Rotational Grazing for Cattle

by Cam
Published: Updated:

I wasn’t born into a farming family. So when a friend called and offered to sell us some of his cattle, I had to learn on the spot what to do. After some research, I found that rotational grazing for cattle is a practice I wanted to try.

Rotational Grazing for cattle

Our Cows and Bull

We have a small herd of beef cattle that we raise on our property. They are all purebred Dexter breed. We chose this breed for a few reasons. First one being they are very docile, tame, and great around children. We wanted the children to be comfortable around the cattle, and vice versa.

Second, their meat tastes great. We raise them 100% on pasture, meaning they are grass-fed, grass finished beef. We love raising cows on pasture this way. Third, they consume less volume than a more widely known breed, but still gain a good percentage of weight for the amount they eat. This helps prevent our pastures from being over-grazed, and we hardly have to feed them supplemental hay.

*Quick Fun Story* – (At time of this story, we were maybe a year in to raising our Dexters) A few years ago we were visiting Becky’s sister’s family in a rental they were living in while they were looking for a home to buy. This rental happened to be on the edge of a cattle pasture.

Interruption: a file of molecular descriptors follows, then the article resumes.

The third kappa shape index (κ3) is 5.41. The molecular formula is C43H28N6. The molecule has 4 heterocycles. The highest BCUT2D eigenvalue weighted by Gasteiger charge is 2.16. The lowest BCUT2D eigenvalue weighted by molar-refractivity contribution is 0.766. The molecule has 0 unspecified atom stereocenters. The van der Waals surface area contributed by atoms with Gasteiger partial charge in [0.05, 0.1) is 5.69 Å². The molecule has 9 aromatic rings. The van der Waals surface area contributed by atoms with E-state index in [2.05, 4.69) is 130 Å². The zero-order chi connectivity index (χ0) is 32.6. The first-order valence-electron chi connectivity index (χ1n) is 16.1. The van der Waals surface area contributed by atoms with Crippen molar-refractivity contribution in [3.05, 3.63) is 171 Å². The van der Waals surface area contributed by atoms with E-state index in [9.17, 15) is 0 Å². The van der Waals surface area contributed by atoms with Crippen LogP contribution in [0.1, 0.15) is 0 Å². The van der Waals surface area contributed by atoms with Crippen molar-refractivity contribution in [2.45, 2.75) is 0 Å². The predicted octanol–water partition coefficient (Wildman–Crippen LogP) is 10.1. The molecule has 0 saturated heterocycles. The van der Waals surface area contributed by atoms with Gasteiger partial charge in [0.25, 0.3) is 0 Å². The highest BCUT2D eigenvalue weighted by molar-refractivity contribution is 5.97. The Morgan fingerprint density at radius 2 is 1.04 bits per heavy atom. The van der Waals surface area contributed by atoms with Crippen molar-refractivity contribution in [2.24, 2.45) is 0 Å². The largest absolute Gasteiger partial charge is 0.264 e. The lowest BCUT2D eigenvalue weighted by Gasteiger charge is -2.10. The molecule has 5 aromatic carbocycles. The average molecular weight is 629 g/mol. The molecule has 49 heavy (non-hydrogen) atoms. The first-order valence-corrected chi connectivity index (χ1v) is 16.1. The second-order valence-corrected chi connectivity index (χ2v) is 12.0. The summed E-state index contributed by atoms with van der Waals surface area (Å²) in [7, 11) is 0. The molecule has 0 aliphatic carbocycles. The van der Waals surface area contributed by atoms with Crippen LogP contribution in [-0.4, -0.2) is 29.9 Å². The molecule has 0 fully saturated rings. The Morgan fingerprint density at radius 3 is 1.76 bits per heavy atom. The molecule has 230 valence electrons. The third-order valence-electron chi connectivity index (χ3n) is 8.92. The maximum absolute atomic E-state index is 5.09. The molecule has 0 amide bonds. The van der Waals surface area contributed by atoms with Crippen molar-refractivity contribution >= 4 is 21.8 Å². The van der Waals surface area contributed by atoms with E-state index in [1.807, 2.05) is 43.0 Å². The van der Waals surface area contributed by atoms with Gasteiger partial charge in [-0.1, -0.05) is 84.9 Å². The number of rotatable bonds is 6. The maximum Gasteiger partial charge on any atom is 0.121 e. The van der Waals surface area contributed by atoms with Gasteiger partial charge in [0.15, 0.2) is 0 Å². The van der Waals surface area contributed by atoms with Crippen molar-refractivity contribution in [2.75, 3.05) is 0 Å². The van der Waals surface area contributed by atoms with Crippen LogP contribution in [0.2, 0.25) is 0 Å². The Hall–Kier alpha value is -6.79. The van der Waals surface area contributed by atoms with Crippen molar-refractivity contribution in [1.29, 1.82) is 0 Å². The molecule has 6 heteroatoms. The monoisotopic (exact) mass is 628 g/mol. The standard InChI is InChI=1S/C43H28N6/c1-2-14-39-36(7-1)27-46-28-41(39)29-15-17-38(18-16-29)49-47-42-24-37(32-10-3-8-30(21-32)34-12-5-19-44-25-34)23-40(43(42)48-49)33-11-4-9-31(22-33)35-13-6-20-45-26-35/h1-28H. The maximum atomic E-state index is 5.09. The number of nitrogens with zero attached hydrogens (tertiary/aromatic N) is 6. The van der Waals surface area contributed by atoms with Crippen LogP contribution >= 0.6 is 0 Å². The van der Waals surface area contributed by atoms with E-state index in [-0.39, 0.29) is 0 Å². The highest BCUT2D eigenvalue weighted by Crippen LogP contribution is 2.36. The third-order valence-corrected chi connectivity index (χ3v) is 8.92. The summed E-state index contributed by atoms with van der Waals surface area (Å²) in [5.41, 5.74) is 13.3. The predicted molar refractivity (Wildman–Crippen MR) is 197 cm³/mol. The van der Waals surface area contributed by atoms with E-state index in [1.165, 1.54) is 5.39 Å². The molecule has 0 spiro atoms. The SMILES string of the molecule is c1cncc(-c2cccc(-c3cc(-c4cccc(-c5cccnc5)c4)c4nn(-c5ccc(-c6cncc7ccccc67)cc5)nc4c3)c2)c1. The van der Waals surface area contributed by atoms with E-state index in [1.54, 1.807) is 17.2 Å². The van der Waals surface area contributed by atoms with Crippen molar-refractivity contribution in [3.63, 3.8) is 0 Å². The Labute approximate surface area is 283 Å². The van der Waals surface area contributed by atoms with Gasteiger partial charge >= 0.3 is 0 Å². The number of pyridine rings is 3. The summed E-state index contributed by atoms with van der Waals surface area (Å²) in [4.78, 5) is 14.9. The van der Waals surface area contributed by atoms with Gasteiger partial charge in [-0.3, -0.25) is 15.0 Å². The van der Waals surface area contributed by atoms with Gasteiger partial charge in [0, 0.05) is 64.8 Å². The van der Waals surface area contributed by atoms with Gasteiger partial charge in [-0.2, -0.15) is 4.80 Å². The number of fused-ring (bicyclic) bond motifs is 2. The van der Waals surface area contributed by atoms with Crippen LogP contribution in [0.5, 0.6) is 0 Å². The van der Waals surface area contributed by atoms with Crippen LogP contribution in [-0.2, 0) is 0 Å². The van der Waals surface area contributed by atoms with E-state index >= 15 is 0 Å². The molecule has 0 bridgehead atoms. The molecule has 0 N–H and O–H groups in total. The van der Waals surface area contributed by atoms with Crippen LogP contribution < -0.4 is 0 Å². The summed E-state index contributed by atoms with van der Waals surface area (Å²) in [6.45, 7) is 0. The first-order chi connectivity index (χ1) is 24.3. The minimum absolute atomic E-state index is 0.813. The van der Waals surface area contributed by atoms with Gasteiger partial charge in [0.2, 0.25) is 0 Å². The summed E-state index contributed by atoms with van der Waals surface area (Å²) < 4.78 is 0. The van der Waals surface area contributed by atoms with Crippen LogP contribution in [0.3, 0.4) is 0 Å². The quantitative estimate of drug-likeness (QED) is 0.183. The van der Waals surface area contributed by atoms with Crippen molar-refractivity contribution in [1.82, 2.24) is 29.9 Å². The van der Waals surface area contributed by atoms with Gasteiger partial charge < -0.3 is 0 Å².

The cows were black angus, and we could see the herd but they were quite a ways away. I had helped my uncles with calving as a kid, but never really been around a full grown angus. I knew the Dexter breed that we were raising were known to be a smaller breed, so I wanted to do some real life comparisons.

So of course, I hopped the fence and started walking towards the herd to get a closer look. Eventually they noticed me, and likely thinking I had food for them started running towards me. As they got close and closer, they kept getting bigger and bigger! My nervousness grew, because it seemed like these giant animals just kept growing.

It seriously felt like if they wanted to, they could trample me and not even realize what they just did, like to a semi truck running into a bicycle. I ran like the wind back to the fence, and the rest of our time there I enjoyed watching the cows from the safe side of the fence :).

That experience helped me realize how nice it is for us and our situation to have Dexters. I’ve never been nervous around our cows, and for that I am grateful.